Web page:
By The Google Settlement?
You must have all seen the announcement some months ago that the groups representing authors had reached a settlement with Google about digitizing our books. Here is a useful posting about it, with links, from a university librarian: fairuse.stanford.edu/commentary_and_analysis/2009_02_calter_google_settlement.html As I pointed out here, there has been ongoing debate since — the Robert Darnton piece in the New York Review of Books, for example. www.nybooks.com/articles/22281 Speaking as an author, though, I’ve sidelined the issue. I neither believed I would make any money from the settlement — despire the millions of dollars listed in the articles, I knew that the tiny share my books would accure would hardly be worth thinking about — nor was I too worried about how the future life of my books would change. But then I read this Op-Ed in the Wall Street Journal, online.wsj.com/article/SB123819841868261921.html
The author is an advocate for authors, and clearly is making a case as he would in court. I would love to see a response from the Google-Authors Guild side. And I am most likely to remain, along with the vast majority of authors, in the category of people who ignore the settlement, go about their business, make books, and pretend it never happened. Any smart lawyer types out there? Can you parse this for us?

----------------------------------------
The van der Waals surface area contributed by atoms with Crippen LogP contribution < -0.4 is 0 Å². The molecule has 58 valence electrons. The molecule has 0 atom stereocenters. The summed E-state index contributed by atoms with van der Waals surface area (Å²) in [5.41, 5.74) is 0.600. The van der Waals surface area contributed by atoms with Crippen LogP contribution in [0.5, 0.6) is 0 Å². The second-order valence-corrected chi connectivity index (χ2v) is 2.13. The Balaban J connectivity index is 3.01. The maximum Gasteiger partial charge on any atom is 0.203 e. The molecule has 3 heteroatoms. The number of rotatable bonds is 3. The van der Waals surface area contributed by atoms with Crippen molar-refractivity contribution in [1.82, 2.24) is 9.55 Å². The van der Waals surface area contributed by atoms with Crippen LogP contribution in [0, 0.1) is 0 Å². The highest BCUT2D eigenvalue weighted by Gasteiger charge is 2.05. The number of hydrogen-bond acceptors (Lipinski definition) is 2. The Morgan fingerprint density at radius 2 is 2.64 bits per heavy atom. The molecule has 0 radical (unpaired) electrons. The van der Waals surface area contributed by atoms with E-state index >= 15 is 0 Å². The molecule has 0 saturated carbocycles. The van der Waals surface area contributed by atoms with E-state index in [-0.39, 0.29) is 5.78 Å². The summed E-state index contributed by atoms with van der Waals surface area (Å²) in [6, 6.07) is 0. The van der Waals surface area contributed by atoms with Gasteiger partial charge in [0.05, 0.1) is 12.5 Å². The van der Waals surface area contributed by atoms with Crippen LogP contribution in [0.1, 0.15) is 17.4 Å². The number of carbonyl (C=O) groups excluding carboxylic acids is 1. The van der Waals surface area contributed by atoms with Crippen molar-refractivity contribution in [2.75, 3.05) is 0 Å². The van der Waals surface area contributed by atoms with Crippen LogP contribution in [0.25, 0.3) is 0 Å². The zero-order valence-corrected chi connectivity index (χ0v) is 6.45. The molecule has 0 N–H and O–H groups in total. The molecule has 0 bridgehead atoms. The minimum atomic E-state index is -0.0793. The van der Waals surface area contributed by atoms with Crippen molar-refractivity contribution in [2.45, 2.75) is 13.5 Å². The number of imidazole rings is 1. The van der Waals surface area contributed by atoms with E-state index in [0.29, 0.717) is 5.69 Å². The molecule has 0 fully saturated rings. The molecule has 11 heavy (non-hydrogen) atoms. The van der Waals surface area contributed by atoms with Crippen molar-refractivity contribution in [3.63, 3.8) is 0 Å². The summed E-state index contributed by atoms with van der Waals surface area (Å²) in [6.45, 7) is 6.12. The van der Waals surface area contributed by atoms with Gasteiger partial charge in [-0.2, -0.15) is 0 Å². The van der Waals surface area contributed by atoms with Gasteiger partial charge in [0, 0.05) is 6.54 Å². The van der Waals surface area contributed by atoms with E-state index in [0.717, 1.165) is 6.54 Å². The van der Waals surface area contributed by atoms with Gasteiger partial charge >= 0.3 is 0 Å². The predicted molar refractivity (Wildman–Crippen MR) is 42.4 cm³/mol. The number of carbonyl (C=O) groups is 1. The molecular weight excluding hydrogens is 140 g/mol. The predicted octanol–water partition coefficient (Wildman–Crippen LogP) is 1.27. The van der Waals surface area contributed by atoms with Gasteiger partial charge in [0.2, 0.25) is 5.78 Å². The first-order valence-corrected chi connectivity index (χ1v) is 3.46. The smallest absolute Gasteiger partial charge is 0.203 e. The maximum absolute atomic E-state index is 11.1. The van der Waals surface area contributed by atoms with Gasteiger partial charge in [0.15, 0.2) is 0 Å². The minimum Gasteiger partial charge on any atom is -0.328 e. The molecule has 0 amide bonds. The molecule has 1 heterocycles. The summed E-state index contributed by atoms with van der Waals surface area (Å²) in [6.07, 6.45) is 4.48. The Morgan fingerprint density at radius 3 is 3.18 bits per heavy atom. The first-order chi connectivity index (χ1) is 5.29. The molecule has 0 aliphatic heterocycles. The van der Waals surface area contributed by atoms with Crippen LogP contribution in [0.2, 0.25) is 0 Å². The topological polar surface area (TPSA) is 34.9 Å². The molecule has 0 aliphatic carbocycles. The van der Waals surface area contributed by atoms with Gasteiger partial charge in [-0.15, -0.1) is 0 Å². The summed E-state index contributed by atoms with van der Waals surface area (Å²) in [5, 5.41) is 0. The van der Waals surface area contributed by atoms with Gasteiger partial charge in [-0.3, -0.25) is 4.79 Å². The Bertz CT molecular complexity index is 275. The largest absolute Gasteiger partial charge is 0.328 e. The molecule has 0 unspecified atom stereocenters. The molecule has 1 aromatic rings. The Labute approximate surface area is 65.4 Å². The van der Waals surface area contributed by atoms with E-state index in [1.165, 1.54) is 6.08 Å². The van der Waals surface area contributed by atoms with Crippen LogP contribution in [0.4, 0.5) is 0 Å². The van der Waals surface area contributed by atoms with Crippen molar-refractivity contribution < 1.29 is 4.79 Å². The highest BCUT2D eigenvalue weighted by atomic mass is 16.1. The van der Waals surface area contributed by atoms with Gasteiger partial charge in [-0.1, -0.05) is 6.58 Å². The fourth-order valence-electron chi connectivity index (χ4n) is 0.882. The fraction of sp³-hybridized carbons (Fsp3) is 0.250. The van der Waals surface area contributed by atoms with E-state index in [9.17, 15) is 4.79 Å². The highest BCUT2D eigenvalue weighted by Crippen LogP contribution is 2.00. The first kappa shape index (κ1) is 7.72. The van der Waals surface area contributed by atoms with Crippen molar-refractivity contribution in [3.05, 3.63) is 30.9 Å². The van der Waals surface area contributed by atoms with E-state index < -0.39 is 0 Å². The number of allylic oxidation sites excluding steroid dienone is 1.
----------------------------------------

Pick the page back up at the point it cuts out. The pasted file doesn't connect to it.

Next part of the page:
And yet, even as I ignore the Settlement, it presses in two ways on my sense of books and publishing. In one way, I love digital books. I use them all the time for my research. And, yes, exactly as envisioned, reading online has prompted me to buy the hardcover (real?) book, either because of gaps in what is online, or because I want to have it as a physical book, not a file. The more information we can have at our fingertips the better. In another sense, though, I do know that the whole idea of the settlement is flawed and — as the Journal piece says — unfair to authors in the matter of permissions. We never secured digital rights to quotations, art, lyrics, poems, extracts when we created our books. No publisher gave us a budget for those rights, and we saw no reason to dig into our pockets to clear them. Some rights might now be costly, some might be cheap or free. But the time any of us would need to spend to figure all that is — as the commerical says — priceless. No working author, especially those of us who create nonfiction, has the time to go back, review OP, in-copyright, books and figure out what rights need to be cleared for Google and how to do that.
Perhaps the Settlement is fine for novels — but even they sometimes have perms for poems or lyrics. But it does create a terrible problem for nonfiction. Who should be responsible for clearing perms on an edition we authors never envisioned? The problem is that, the more dominant Google Books becomes, the higher the price to authors for not being part of it. Yet the price for joining in is too high. It seems to me some larger legal understanding of perms in digital books is needed, as part of a re-view of the whole structure of permissions. But that is not going to happen any time soon.
So, I’m puzzled. And you?